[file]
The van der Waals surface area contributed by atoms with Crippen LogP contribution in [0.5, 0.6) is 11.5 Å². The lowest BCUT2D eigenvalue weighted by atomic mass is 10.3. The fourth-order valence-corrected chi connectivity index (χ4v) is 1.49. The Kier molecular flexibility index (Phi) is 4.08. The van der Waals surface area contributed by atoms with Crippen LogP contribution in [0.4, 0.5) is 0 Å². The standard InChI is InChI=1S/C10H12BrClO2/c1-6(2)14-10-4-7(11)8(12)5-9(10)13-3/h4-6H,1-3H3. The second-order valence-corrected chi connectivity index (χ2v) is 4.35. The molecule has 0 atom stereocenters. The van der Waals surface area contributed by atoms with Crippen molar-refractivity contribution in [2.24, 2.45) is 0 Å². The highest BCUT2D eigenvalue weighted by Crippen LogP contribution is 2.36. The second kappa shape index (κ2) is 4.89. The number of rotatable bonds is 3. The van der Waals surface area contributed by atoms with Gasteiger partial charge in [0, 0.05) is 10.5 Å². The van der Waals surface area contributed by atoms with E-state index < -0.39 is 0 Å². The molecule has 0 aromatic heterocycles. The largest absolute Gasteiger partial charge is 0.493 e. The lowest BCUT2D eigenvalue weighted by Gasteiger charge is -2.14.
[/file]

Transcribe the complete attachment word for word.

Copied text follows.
The van der Waals surface area contributed by atoms with Crippen LogP contribution in [0.5, 0.6) is 11.5 Å². The lowest BCUT2D eigenvalue weighted by atomic mass is 10.3. The fourth-order valence-corrected chi connectivity index (χ4v) is 1.49. The Kier molecular flexibility index (Phi) is 4.08. The van der Waals surface area contributed by atoms with Crippen LogP contribution in [0.4, 0.5) is 0 Å². The standard InChI is InChI=1S/C10H12BrClO2/c1-6(2)14-10-4-7(11)8(12)5-9(10)13-3/h4-6H,1-3H3. The second-order valence-corrected chi connectivity index (χ2v) is 4.35. The molecule has 0 atom stereocenters. The van der Waals surface area contributed by atoms with Crippen molar-refractivity contribution in [2.24, 2.45) is 0 Å². The highest BCUT2D eigenvalue weighted by Crippen LogP contribution is 2.36. The second kappa shape index (κ2) is 4.89. The number of rotatable bonds is 3. The van der Waals surface area contributed by atoms with Gasteiger partial charge in [0, 0.05) is 10.5 Å². The van der Waals surface area contributed by atoms with E-state index < -0.39 is 0 Å². The molecule has 0 aromatic heterocycles. The largest absolute Gasteiger partial charge is 0.493 e. The lowest BCUT2D eigenvalue weighted by Gasteiger charge is -2.14.